In the past, income was imputed on assets when the total cash value of all assets exceeded $5,000. Then the imputed income was calculated based on the total of all assets. The greater of that total imputed income amount or total actual income would be used. According to the new Implementation Notice H2023/-10/PIH 2023-27, F.6.b., HUD says that “imputed income from assets is no longer determined based on the greater of actual or imputed income from the assets. Instead, imputed asset income must be calculated for specific assets when three conditions are met:

  1. The value of net family assets exceeds $50,000 (as adjusted for inflation);
  2. The specific asset is included in net family assets; and
  3. Actual asset income cannot be calculated for the specific asset.”

The Threshold Above Which the Total Value of Non-Necessary Personal Property is Included in Net Family Assets

Items of personal property that do not qualify as necessary personal property will be classified as non-necessary personal property. Non-necessary personal property is excluded if total non-necessary personal property does not exceed $50,000. If total non-necessary personal property exceeds the threshold, the items of property are counted as assets. In either case, any income earned by the assets is counted. A final implication of exceeding the $50,000 threshold is that if any item of personal property has income that cannot be determined that asset will have asset income imputed at the current passbook savings rate of 0.40%.

The Amount of Net Assets the PHA/MFH Owner May Accept Self-Certification by The Family

When the combined value of all net family assets has a total value of $50,000 or less, the Owner may allow the family to self-certify that their family net assets do not exceed $50,000. The amount of actual income the family expects to receive from assets must be listed on the self-certification, and this amount is to be included in the family’s income.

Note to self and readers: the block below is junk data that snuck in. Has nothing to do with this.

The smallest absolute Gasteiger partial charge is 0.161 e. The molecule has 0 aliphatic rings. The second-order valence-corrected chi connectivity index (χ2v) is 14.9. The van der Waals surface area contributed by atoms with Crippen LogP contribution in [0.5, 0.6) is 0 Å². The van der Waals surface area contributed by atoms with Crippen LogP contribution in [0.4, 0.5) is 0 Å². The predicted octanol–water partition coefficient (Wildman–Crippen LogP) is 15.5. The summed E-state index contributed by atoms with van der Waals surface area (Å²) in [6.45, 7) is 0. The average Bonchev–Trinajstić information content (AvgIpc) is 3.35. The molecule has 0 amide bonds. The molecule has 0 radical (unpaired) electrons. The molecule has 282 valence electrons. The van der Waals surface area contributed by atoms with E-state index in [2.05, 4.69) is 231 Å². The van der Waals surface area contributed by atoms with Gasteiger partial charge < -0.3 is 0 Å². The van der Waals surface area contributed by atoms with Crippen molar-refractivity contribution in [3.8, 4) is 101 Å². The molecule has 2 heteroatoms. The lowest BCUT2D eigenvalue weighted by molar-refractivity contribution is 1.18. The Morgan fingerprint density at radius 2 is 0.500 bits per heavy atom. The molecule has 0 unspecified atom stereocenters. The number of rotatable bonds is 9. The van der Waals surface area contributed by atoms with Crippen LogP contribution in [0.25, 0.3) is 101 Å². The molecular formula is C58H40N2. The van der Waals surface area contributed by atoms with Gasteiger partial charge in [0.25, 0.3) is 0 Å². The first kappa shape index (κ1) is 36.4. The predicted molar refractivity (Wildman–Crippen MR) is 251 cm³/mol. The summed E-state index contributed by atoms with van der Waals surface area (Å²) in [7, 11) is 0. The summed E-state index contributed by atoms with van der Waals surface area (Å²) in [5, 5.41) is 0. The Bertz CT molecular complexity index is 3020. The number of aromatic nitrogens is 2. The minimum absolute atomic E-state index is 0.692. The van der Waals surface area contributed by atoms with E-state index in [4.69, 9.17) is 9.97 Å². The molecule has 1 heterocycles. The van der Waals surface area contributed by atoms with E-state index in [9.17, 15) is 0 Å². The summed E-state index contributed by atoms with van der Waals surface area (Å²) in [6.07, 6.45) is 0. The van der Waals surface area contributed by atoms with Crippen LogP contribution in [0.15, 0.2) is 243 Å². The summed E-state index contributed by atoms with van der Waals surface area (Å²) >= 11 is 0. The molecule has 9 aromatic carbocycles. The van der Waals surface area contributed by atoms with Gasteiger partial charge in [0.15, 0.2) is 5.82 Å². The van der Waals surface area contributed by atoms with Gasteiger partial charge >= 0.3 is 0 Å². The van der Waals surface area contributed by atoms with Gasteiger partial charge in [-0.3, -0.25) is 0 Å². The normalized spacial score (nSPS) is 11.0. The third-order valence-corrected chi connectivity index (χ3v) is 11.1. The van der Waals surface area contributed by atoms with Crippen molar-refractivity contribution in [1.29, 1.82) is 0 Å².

Note: HOME and HTF require two (2) months of source documentation for verification of income at move-in and at every 6-year full recertification, except for TBRA and PBRA units, in which the PHA / Administrator income determination is utilized.

Mandatory Deduction for Elderly and Disabled Families

The elderly/disabled family deduction increased from $400 to $525. Note: Not applicable to the LIHTC and HTF programs.

Mandatory Deduction for a Dependent

The dependent deduction remained $480. Note: Not applicable to the LIHTC and HTF programs.

Income Exclusion for Earned Income of Dependent Full-Time Students

The dependent full-time student deduction remained $480.

Income Exclusion for Adoption Assistance Payments

The deduction remained $480.

Owners and Management Agents should be well trained in understanding the HOTMA requirements as they relate to maintaining compliance in affordable housing. MLCM offers consulting services regarding the various affordable housing programs impacted by the implementation of HOTMA. For more information on these services be sure to visit our Property Compliance page and don’t hesitate to contact us. The information presented in this post is intended solely for informational purposes and should not be construed as consulting advice from M&L Compliance or McKonly & Asbury, LLP.

About the Author

Susie Ortega

Susie joined MLCM, McKonly & Asbury’s affiliate property compliance company, as a Compliance Manager in December 2022.  A veteran in her field, Susie has more than 20 years of experience in the industry.